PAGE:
We never made it onto the ropeway ride because at the top (and main entrance) we discovered that the ride required a further 2 or so hours spent on top of the mountain, time we didn’t really have before returning to Queen Elizabeth.

So we descended the mountain via a different, but just as beautiful path and drank in the tranquility of this little piece of heaven, near Hiroshima.

Communing with nature makes you hungry though, and after buying some gifts and souvenirs (I just had to get something to celebrate the gate and the deer),

we ducked into one of the little restaurants that faced the ocean for a late lunch.

As if all those giant oysters weren’t enough, my husband had to stop at one of the local vendors to try his luck with some barbequed octopus on a stick (he claims it was still struggling as it went down),

and I indulged in one of the little cakes in the shape of the maple leaf as we strolled back along past many tourist shops.

Maple cakes

Momiji Manju, is the name given to the maple-leaf shaped pastries found on Miyamija Island.  They consist of a dough of flour, water, sugar and starch and are filled with red bean paste. They are boiled but served cold, usually at teatime.  It has been this way since the 14th century.

As we approached the Tori gate again my heart skipped a beat because whilst we’d been frolicking in the mountains with the deer the tide had gone out and it became possible to take even more photos, down at the water level.

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Low tide at the Tori gate

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What a grand structure

Of course it was just at this time that my trusty NIKON SLR camera (only about 17 years old) decided to stop working completely – it may have been just one deer shot too many – so I only had my iPhone to rely on for the rest of the photos.  However, that didn’t stop me from taking as many as possible, including the obligatory ‘selfie’ in front of the gate.

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Selfie at the Tori gate

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Barnacles and coins to make a wish upon the Tori gate

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A very happy traveller

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Beautiful day on Miyajima Island

It was with a heavy heart that I boarded the ferry back to the mainland because I could have stayed there and enjoyed the peace and harmony of the island all day long.  But we had intended to try to see the city of Hiroshima as well before heading back to Queen Elizabeth.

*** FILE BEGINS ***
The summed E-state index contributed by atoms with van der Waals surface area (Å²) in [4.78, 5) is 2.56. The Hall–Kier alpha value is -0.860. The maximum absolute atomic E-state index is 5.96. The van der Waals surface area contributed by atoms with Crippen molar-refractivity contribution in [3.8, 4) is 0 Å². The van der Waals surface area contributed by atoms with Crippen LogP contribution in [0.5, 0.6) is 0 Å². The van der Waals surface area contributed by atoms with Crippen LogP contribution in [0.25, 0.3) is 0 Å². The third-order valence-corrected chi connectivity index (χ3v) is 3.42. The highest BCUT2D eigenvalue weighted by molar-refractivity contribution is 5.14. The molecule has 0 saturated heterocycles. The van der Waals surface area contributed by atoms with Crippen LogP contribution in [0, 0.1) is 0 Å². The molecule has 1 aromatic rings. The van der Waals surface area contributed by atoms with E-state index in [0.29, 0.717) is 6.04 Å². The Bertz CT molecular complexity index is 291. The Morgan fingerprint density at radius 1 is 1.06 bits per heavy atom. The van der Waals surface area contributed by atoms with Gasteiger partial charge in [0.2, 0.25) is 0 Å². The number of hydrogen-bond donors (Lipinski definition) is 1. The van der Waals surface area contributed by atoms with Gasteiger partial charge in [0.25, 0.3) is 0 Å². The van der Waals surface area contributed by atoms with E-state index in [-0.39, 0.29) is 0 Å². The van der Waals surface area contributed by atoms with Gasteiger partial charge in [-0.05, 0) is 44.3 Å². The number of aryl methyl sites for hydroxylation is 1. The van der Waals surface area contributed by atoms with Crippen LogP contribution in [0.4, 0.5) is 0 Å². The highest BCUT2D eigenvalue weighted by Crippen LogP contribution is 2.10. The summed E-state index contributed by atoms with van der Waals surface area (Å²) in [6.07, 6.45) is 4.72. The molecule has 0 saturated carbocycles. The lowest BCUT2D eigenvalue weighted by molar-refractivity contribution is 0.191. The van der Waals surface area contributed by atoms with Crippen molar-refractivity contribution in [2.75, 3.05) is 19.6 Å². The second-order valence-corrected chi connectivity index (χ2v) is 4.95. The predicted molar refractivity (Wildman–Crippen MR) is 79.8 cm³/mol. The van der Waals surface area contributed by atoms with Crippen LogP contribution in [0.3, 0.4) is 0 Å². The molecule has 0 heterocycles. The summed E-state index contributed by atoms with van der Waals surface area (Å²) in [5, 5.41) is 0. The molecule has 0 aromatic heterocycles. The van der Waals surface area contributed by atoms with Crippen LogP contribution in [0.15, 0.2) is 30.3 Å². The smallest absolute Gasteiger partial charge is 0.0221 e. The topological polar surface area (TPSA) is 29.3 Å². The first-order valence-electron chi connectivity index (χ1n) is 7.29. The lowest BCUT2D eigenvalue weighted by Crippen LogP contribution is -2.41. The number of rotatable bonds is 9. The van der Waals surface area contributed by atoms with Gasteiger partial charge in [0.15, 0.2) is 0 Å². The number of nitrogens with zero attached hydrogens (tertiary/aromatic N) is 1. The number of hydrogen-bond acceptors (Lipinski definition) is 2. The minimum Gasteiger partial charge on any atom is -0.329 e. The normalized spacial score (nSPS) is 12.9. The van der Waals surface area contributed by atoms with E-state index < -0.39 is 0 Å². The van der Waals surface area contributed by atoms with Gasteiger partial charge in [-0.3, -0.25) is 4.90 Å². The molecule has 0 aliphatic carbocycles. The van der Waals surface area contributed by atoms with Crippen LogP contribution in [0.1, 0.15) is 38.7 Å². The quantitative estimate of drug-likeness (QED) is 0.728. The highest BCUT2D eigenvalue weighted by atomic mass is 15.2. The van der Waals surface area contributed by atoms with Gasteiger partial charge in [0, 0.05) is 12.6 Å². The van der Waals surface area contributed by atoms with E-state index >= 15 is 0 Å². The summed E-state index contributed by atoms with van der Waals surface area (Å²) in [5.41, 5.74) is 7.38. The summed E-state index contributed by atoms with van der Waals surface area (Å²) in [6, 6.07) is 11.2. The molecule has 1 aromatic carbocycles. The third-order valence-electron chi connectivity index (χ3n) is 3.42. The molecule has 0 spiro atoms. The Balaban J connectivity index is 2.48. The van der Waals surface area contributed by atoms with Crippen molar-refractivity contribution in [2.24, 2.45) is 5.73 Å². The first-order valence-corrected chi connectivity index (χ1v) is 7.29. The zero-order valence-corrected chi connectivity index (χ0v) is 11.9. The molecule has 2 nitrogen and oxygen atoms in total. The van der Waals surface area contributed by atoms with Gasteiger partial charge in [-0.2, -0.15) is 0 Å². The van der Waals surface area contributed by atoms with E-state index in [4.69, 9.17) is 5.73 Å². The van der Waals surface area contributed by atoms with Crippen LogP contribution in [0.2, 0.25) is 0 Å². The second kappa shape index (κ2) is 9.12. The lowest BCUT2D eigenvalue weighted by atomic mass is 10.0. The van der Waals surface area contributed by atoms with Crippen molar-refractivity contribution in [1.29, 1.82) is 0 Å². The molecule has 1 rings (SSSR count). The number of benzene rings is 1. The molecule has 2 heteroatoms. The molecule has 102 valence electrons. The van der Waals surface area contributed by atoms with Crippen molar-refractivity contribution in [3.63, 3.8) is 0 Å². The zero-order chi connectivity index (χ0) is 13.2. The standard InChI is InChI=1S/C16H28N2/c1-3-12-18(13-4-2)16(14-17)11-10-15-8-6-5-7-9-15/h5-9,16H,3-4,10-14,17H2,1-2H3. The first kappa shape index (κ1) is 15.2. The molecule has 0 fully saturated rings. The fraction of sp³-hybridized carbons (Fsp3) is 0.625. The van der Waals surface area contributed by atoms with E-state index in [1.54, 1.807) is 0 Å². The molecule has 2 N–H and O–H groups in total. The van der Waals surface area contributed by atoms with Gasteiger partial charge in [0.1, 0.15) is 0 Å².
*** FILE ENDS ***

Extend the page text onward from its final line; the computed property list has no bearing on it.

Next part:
As luck would have it, (or possibly not), we’d spent so many hours on Miyajima we ran out of time and had to return to the catch the last shuttle back to the cruise terminal.  It was still a hive of activity  with visitors keen to see the ship and partake in the festivities of this day.

I used the free internet again, watched a display of young sword fighters and saw some sturgeon being sold by a local fisherman.

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Farewell performance for cruise passengers

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Baby sturgeon for sale

I talked to some lovely local women who gave me brochures for my scrapbook and practiced their English; they were even impressed at my 3 or 4 words of Japanese; they really are so well-mannered.

Then I joined my husband back in our port-side stateroom where we watched the Hiroshima police band play for us whilst the excited locals waved their glowsticks with gusto.

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Police band and groupies farewell Queen Elizabeth

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Farewell Hiroshima – we shall return

When we reconnected with our fellow passengers that evening we heard many stories about how sad and poignant their visits had been; some people who had spent their time between the peace memorial and the island wished they’d only been to the island, because the island offered an idyllic escape from the grim reminders of war in the city.

As we sailed away to our next port I was left so inspired and moved by Hiroshima, it’s people, nature and harmony.

Travel theme: Dazzling

Being a lover of all things that glitter and sparkle, I was enchanted by the notion of a blog post entitled Dazzling and couldn’t wait to post my own.  So I searched through some of my travel photos to pick some of the prettiest and, most dazzling.

Coincidentally, just today I went through a display home with my family and I came across this master bedroom with ensuite bathroom, adorned with dazzling tiles and opulent chandelier:

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Bathroom luxury

Most of my recent world travels have taken place on board Cruise ships, mostly on board Cunard but here’s a photo taken of a marvellous stage show on board Celebrity Solstice:

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Flying high on Celebrity Solstice

I have just returned from cruising through Asia where I saw dazzling dance dresses in South Korea:

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Busan, South Korea

A warm welcome, fantastic ferris wheel and blingy boats in Osaka, Japan:

And the spherical, shiny reflection of the Tokyo Skytree:

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Tokyo Skytree reflection

When visiting abroad there are some things you just can’t resist and this includes the stunning masks in Venice (yes, we managed to get one all the way home without breaking it):

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Venetian masks

And daggy tourist photos of yourself with dazzling street performers in London’s Piccadilly Circus:

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Life in Camelot, and friends